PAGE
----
My fellow Willamette U alum and search executive Ron Jordan, founder and principal of Carter-White & Shaw, gave me some well intentioned / well received grief ( “By the way, I am a head hunter, but unlike the ones you have berated, you should talk to us , personally before you make judgments, that are very biased“) last month regarding my post Can You Trust the Recruiter?
The gist of that post was the recruiters – both internal company recruiters as well as external recruiters such as contingent and retained headhunters – are paid to fill open positions with candidates. That focus, filling openings with jobs, generally biases search people to keep their options, and candidates, open and “warm” until the placement closes.
“Trust” in this case becomes relative: most recruiters aren’t going to tell largely qualified candidates that they’re not going to get a job until the position is closed? Why? Because they may need to circle back to the candidate as someone who is viable if other candidates fall through.
In addition there is a small element of people in the recruiting business who are, to put it mildly, shady. And in a case of a rotten apple spoiling the whole barrel, they are people to be careful with because to trust them blindly is to put your career in the hands of someone who should not be trusted.
There are, though, recruiters that I do think are trustworthy and can be trusted. I mentioned some of the internal recruiters (Mark Pressler, Amy Spillane, Jody Altman, Rik Avalos, Ming Yue, Kathleen Nelson Troyer, etc. ) that I had work with me when I ran recruiting for Barclays Global Investors in the United States in an earlier post. And there are a number of executive recruiters such as Charley Geoly at Russell Reynolds, Phil Johnston and Liz Fisher with Spencer Stuart, Melissa Norris at Jamesbeck Global Partners [Disclosure: Melissa and I set on a Board of Trustees together] and Lee Hanson, and Tim Holt at Heidrick & Struggles that I’ve known through the years and would trust impliclty.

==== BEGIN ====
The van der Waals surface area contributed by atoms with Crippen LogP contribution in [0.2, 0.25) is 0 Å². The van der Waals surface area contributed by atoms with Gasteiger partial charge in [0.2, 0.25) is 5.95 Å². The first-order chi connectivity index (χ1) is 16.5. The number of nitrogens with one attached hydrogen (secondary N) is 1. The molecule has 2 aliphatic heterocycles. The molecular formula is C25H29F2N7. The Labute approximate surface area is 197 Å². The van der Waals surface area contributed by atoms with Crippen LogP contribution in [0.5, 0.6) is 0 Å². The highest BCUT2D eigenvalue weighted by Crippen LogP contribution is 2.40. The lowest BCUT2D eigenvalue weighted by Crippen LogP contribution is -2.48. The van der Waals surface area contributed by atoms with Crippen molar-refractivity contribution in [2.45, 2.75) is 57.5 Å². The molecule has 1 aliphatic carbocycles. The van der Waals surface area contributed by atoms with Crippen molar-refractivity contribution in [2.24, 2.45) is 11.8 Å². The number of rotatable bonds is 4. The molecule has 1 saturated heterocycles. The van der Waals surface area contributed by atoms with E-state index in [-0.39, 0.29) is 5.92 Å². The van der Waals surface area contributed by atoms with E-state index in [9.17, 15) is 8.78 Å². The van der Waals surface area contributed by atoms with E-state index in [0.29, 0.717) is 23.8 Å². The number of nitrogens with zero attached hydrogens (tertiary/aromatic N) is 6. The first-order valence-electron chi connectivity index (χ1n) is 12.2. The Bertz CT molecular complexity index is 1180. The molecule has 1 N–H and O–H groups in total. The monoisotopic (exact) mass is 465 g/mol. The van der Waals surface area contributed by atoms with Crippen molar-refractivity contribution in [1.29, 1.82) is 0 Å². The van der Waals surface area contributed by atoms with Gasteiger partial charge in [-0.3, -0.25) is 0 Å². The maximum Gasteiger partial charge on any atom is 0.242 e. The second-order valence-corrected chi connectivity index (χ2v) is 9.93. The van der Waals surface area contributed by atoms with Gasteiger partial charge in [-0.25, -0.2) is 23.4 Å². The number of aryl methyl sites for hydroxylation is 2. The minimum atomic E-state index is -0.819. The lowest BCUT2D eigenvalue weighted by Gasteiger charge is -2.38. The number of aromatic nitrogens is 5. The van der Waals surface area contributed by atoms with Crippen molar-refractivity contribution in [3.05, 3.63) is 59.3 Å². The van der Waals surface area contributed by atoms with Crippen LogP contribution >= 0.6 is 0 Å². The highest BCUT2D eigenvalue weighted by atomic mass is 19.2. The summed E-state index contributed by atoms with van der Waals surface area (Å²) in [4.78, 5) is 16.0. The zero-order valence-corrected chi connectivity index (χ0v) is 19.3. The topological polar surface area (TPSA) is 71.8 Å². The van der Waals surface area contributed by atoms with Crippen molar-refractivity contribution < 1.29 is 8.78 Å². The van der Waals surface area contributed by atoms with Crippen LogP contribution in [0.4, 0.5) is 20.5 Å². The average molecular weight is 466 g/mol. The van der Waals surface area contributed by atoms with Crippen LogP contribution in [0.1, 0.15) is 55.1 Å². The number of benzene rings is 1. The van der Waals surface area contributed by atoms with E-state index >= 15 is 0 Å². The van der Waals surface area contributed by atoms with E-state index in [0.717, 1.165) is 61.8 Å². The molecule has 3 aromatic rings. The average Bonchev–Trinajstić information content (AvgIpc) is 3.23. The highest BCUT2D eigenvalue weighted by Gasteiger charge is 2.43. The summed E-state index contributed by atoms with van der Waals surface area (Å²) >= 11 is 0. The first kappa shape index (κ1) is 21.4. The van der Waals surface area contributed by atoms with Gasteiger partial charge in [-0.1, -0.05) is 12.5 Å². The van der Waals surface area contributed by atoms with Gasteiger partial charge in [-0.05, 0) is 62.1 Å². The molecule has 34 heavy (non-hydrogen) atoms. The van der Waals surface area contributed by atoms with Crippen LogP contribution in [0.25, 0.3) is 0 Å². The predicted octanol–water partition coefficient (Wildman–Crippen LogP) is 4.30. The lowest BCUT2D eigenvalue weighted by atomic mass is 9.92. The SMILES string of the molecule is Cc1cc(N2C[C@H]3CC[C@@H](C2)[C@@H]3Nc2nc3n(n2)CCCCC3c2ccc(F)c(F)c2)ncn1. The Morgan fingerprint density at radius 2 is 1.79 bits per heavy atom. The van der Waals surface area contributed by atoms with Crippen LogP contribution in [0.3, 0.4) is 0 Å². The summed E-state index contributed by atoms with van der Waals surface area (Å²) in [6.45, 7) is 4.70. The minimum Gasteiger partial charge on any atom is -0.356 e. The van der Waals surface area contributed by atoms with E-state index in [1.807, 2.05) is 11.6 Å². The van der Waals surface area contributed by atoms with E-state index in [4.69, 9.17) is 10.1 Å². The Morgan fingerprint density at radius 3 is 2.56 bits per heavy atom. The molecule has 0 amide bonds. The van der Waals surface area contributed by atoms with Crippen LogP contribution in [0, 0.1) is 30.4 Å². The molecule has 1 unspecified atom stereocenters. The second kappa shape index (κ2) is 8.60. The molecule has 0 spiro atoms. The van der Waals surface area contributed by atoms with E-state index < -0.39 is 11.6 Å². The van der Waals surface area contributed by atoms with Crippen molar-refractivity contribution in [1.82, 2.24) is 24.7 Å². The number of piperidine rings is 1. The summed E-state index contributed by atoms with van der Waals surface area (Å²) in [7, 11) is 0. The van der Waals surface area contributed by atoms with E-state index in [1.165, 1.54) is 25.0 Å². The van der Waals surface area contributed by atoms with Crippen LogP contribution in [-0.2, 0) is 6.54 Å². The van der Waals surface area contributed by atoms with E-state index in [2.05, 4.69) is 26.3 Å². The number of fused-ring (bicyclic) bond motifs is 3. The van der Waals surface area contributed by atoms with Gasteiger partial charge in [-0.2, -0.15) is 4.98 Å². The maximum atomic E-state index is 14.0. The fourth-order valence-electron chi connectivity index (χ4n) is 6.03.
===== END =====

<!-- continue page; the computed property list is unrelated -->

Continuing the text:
So how do you know when you can trust the recruiter?
The quick answer is only after you’ve got experience with the recruiter to know three sets of data: are they reliable (do they do what they say they’re going to do), are they competent (do they know what they’re doing), and do you know their motive (are they driven or incented by what you know or they say they are, or is something hidden / opaque)?
Trustworthy recruiters are search people who are transparent. That doesn’t mean they’re blabbermouths, or not confidential. It does mean that they give an accurate read on your skills and abilities as they apply to the search at hand, and can give you an accurate rendering of the role and work environment for which you are being considered. They also know they’re stuff: they deploy some proven methods of sourcing, assessment, client engagement, and follow-through that make searches run and go well.
I remember Charley Geoly years ago giving me some straight shooter feedback for a role in which I was being recruited by Russell Reynolds for one of their clients. Not only was the assessment and advice spot-on, but it was also helpful in a broader career sense: the placement never happened for me, which I think was a good thing, and I had a fair idea why and how. It also showed me that Charley had good assessment abilities, was candid, had judgement that could be trusted and was also discreet – all qualities that I looked for when I’m on the hiring side of the equation.
And my guess on Ron Jordan? Call it intuition, or a nose for competence, but he seems like someone I would engage on a search, and trust if I were a candidate.
The proof, as with anyone, is in the doing.